December 18, 2010: The number of terrorist attacks (14) in the Caucasus (Chechnya and its neighbors) this year was twice what it was last year. But this year, police say they killed or arrested all those responsible for those attacks. There were 30 counter-terror operations down there, leading to the death or arrest of over 300 Islamic militants. Corruption and ancient ethnic animosities keep the violence going.
In the last few months, it has become clear that senior officials have decided to switch from criticizing the West, to cooperation. This includes participating in building an anti-missile system (to protect from Iranian, or other Middle Eastern, attacks) and discussing joining NATO. This switch had long been debated within Russia, with many politicians and officials arguing that it was more in Russia's interest to align with the West, against long time foes like Iran and China. Wikileaks revelations also pointed out how attempts to battle the West, diplomatically and economically, have not gone too well.
While the government continues to increase its control over mass media, it's been impossible to impose the kind of tight controls the communists used. The Internet, cell phones and more people carrying gadgets has been too much for state security to handle. So now, particularly alarming news items are getting out. Thus the government goes along, in most cases, and has state controlled media pursue what is really hot. One of the more common hot stories involves organized crime. The gangsters have been forced to show more restraint in the past decade, but they are still there. Especially in rural areas, the gangs work with government officials to exploit the local economy for their own benefit. Intimidation and murder are used to maintain control. This sort of thing is widely unpopular and the national government is being called on to launch a major effort against the gangs.
December 15, 2010: A senior Islamic cleric in the Caucasus (Kabardino-Balkaria) was shot dead by an unknown assailant. The dead cleric supported the government, so the killers are believed to be Islamic terrorists. Meanwhile, the government made it clear that traitors, including those who betrayed overseas agents, would no longer be hunted down and killed. This was the custom during Soviet times, but no more. Now, traitors will be hunted down, arrested and locked away in a Russian prison.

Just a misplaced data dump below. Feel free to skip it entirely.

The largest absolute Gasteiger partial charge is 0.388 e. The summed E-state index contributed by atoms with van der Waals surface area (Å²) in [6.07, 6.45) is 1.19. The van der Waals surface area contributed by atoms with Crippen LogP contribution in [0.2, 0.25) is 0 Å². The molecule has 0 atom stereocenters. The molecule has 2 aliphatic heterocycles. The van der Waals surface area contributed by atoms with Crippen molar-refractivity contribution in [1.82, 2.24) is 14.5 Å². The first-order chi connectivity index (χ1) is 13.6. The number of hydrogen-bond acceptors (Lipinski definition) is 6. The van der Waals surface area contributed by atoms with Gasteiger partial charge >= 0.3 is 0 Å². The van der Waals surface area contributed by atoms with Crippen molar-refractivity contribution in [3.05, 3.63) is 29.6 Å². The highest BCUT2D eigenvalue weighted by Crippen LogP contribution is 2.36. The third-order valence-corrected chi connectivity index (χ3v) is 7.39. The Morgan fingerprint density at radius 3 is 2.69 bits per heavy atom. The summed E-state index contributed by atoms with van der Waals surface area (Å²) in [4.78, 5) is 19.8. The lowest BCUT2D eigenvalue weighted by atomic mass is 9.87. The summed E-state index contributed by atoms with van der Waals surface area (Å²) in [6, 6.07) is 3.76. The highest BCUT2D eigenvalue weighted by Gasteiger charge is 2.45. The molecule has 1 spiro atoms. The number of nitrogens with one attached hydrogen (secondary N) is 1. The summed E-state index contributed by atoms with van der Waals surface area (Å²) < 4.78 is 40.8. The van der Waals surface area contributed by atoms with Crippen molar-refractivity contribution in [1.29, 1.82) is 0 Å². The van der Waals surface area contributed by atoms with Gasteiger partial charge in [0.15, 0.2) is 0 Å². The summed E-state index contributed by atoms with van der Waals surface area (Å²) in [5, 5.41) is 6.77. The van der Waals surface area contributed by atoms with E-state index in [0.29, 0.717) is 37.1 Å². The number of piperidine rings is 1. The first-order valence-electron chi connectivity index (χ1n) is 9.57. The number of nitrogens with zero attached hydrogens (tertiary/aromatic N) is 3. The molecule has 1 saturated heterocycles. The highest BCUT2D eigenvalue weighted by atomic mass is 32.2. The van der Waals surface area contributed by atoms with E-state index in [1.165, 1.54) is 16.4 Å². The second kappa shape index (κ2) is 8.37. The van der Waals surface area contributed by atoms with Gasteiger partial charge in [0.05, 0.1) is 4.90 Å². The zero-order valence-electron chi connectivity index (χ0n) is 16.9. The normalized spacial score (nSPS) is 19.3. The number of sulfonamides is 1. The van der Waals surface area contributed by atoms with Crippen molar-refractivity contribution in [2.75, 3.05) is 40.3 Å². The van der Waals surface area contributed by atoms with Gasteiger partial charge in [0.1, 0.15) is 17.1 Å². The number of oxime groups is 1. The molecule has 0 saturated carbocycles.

In Moscow, three thousand police were sent to arrest about a thousand young football (soccer) fans and nationalists. This was done to halt planned large scale street battles between Moslem and Christian young men. The religion based animosities have long existed, and have been exacerbated the recent shooting of a Christian man by a Moslem from the Caucasus. Over a hundred people have been injured in street brawls, and this has increased anti-Moslem animosities.
December 14, 2010: The government announced plans to spend $860 billion on rebuilding the military over the next decade. Such announcements have become more frequent in the past few years. This is more for morale purposes, than to describe exactly how much money would be spent. But it does oblige the government to make an effort to deal with the decrepit armed forces. More money will be allocated for the military, but ultimately, it depends on how well the national economy performs, to determine exactly what future expenditures will be.
December 13, 2010: Russia troops stationed near North Korea were put on higher alert (vehicles fueled, leaves cancelled, and other preparations to move and act) because of fears that something big might happen in North Korea. Nothing did, but Russian intelligence officials in the area apparently heard something alarming. The forces near North Korea will now receive additional equipment and supplies, which will allow for more training and a higher degree of combat readiness.
December 12, 2010: In Dagestan, police killed two Islamic terrorists.
December 10, 2010: The Russian Navy has admitted that it will not be able to build aircraft carriers for at least another decade. This is because the government has forced the admirals to concentrate on replacing coastal patrol and other surface ships, and especially nuclear submarines. Existing ships are rapidly wearing out. The government is particularly anxious to have a new class of SSBNs (nuclear ballistic missile subs) built as quickly as possible. All this need to replace decrepit Cold War era ships leaves little cash for aircraft carriers.
December 6, 2010: In Dagestan, six Islamic terrorists and a policeman were killed when the terrorists were surrounded in a building and fought to the death.